As a child, I was taught to express gratitude. My siblings and I were expected to be grateful for all things. In my travels, visiting people who struggle to experience the basics of survival, underlines my very desire to celebrate life in gratitude.


Volunteering at a hospital or hospice can soothe a withering spirit by seeing others who are so much worse off. Helping the infirmed get through their day, a withering spirit can feel uplifted and valued.

This brings to mind a ninety-three year old friend who left her apartment each morning to help out at a nearby nursing home. Mrs. Price was her name, and giving was her game. She did the shopping for shut-ins, read to them, folded their laundry, wrote letters for them, fed them, and spent time chatting, encouraging, and sometimes just quietly sitting with them.

One day, on her way to the nursing home, Mrs. Price was in the crosswalk when she was hit by a speeding car. Her tiny body bounced off the hood of the vehicle, flew through the air, finally smacking down on the cement sidewalk. Traffic came to a halt. Authorities were on the scene in moments.

Mrs. Price rose from the sidewalk to gasps and cheers, dusted herself off, straightened her dress, picked up her purse, and proceeded to finish her walk to the nursing home.

Her spirit of giving, and her hoping to make a difference in this world and in the lives of others, gave her a vitality right through to her final earthly departure years later.

Meet Helen Wells. After 23 years of active duty in the United States Air Force, this dynamic 94 year-old woman continues to serve as a volunteer at the 59th Medical Wing, Joint Base San Antonio-Lackland, Texas. I don’t know how Helen Wells fares today, but her online legacy is active, brimming with hope and honour.

And Mrs. Price? Decades later, many like me still think about her and tell her story!

Rather terrific legacies, don’t you think?

In closing…

I had the honour of spending a week with the Grande Dame of film and stage, Sophia Loren. One day was particularly memorable, as we sat on a park bench and chatted for hours. I had recently moved back to Canada, was at the start of my work in film and television, and had just found out that I was pregnant. These rather momentous shifts in my life all happened over the course of a few short weeks.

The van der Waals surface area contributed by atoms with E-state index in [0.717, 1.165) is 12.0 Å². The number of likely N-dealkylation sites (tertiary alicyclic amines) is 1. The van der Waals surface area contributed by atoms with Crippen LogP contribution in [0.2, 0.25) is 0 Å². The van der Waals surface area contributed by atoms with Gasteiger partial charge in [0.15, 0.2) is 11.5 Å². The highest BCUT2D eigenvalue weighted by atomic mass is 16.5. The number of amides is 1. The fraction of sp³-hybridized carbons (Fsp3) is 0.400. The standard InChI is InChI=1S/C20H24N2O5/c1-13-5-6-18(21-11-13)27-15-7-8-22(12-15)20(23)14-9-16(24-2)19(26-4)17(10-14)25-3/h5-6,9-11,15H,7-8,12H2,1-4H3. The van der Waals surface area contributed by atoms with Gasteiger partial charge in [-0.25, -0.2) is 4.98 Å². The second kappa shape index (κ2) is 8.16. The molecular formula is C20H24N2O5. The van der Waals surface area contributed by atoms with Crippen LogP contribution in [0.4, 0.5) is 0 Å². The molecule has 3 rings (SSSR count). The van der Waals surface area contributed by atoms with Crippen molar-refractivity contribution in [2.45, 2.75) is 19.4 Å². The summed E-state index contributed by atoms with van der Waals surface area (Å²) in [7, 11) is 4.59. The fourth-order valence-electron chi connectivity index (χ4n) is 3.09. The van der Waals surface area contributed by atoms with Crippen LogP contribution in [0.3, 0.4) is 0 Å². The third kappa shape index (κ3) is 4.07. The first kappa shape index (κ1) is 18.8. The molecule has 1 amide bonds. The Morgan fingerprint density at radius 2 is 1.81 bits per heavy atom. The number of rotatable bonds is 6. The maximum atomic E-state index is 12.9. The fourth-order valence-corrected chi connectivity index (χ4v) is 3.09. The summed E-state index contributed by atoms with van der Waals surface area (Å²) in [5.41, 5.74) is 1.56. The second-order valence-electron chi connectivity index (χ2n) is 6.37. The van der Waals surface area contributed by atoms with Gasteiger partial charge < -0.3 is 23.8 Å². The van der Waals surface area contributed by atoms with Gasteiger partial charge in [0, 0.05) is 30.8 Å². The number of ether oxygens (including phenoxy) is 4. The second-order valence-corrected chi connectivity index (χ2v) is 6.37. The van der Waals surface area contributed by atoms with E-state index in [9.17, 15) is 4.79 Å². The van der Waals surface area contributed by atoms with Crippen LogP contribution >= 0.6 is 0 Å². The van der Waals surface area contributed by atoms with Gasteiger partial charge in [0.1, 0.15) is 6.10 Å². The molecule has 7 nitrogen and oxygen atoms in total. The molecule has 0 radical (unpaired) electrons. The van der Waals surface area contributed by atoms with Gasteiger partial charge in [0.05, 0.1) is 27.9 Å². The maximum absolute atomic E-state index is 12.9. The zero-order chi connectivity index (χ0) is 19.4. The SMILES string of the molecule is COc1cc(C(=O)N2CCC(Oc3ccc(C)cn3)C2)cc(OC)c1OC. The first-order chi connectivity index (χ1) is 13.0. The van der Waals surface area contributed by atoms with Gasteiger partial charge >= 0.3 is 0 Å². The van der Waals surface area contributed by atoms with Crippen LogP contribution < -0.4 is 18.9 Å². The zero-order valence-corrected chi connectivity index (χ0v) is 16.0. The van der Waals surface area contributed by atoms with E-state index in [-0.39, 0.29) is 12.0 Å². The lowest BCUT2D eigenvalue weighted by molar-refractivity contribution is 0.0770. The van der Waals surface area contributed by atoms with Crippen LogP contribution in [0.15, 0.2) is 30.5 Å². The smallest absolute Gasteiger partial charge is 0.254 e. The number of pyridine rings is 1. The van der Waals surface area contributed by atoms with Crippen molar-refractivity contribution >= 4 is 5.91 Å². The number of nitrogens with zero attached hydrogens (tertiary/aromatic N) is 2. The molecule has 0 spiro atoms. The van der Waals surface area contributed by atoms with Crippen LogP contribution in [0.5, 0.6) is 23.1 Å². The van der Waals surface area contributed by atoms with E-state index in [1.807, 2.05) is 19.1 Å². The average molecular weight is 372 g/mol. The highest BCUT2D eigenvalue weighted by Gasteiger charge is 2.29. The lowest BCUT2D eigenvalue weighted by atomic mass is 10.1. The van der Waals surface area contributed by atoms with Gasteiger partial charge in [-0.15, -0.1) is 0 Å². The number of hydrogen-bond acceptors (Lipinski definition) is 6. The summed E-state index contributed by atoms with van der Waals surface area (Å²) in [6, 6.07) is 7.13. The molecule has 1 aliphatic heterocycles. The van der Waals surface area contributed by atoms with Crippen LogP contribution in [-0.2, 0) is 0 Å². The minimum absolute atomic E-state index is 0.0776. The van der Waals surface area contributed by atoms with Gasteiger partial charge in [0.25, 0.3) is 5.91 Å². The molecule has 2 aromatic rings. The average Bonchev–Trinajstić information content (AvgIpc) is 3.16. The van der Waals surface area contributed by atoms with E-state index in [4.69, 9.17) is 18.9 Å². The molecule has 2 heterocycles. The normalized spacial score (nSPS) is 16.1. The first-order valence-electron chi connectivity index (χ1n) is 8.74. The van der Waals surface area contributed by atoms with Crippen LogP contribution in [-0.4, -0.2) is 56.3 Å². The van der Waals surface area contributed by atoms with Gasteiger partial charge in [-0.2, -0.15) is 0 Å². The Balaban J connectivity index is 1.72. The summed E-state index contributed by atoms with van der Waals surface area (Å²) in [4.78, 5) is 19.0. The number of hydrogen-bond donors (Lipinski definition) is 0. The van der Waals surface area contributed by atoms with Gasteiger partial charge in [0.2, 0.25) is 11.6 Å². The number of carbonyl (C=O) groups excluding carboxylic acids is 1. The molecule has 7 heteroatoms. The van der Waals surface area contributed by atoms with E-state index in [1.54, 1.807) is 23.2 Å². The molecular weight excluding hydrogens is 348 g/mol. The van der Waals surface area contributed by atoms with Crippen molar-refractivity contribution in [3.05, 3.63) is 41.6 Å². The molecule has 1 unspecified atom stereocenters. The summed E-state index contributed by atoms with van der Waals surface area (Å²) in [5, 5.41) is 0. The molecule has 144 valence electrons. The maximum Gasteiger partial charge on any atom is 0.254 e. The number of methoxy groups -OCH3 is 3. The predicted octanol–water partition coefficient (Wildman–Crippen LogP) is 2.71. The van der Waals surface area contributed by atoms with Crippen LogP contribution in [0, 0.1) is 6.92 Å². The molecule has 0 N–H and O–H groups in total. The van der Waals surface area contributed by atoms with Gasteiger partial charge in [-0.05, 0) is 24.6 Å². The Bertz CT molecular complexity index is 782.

Ms. Loren’s grace, wisdom, and maturity in that time so long ago, continue to resonate for me today. I leave you with her words about aging:

“Welcome to hell!” A visible shudder ripples through my aunt’s shoulders… The train of passengers, privileged and otherwise, trudges in the rain through a corridor of guards with machine guns… Finn leans back in his chair. The acrobatic cigarette once again flips through its moves in his left hand while his right hand thumb flicks the lighter on and off. “Knives are quick, noiseless, and convenient to carry. Those guys were in and out of there before anyone would have noticed that she was slain.”… Four footsteps. I sense a presence next to me… the smell of onions and garlic… the bureau drawer sliding open… a gentle touch on my shoulder slipping down my arm… cold fingers placing something soft into my hands… It’s when she mounts the rostrum that I see her four-inch stilettos, daggers to be sure, transporting her naked, unshaven legs…

Zita Anders spends her summer vacation visiting her father in one of the former Soviet republics of Central Asia where she experiences the poverty, corruption, and perversion that rake the newly independent nation her father has come to call home. ROSE IN A BROKEN BOTTLE is Zita’s account of the people, their land, and their hardships, of the fear and scourge, of the beauty and joy in a country that is so very broken. Her narrative is about the hope and loving relationships that emerge midst that brokenness. Inspired by a true story. | Analynn Riley is a Canadian author. BUY IT HERE

ROSE in a BROKEN BOTTLE – Adult novel based on a true story
NINE GIFTS- with Study Guide
THE CURSE – with Study Guide
RUSH of the RAVEN’S WINGS – Youth short story with Study Guide
NO PASSPORT FOR ÉTIENNE – Short story inspired by true events
THEFT OF BABY ILY – Short story inspired by true events
MYSTERY of the SINGING GHOST – with Study Guide
MYSTERY of the TRACTOR GHOST – with Study Guide
MYSTERY of the THREE SISTERS – with Study Guide
MYSTERY of the LOST CELL PHONE – with Study Guide
TEDDY MEETS KIBOKO – Children’s novel with Study Guide
KIDNAPPED SANTA – Children’s novel with Study Guide

Arrow & the Song
May the Road Rise to Meet You
Nobody Knows The Trouble I’ve Seen
Looking Back
Can’t help Lovin’ That Man
Young As The Spring
Danny Boy | Too-Ra-Loo | How Ireland Got Its Name

What the experts have to say about aging…